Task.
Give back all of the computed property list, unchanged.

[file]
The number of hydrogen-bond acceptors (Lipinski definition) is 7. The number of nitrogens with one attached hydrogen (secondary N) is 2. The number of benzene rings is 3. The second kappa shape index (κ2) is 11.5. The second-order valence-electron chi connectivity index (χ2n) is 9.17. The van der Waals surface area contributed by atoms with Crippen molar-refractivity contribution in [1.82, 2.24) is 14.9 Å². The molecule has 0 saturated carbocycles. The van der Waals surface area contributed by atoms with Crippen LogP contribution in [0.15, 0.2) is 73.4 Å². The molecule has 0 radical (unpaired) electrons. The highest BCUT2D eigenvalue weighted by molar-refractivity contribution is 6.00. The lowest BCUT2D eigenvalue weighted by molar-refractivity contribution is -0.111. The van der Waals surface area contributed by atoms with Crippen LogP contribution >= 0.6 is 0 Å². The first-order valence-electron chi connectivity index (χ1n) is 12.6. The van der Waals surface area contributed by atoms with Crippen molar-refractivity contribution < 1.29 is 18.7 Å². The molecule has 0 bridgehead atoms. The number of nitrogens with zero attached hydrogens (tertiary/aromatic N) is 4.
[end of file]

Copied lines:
The number of hydrogen-bond acceptors (Lipinski definition) is 7. The number of nitrogens with one attached hydrogen (secondary N) is 2. The number of benzene rings is 3. The second kappa shape index (κ2) is 11.5. The second-order valence-electron chi connectivity index (χ2n) is 9.17. The van der Waals surface area contributed by atoms with Crippen molar-refractivity contribution in [1.82, 2.24) is 14.9 Å². The molecule has 0 saturated carbocycles. The van der Waals surface area contributed by atoms with Crippen LogP contribution in [0.15, 0.2) is 73.4 Å². The molecule has 0 radical (unpaired) electrons. The highest BCUT2D eigenvalue weighted by molar-refractivity contribution is 6.00. The lowest BCUT2D eigenvalue weighted by molar-refractivity contribution is -0.111. The van der Waals surface area contributed by atoms with Crippen LogP contribution >= 0.6 is 0 Å². The first-order valence-electron chi connectivity index (χ1n) is 12.6. The van der Waals surface area contributed by atoms with Crippen molar-refractivity contribution < 1.29 is 18.7 Å². The molecule has 0 bridgehead atoms. The number of nitrogens with zero attached hydrogens (tertiary/aromatic N) is 4.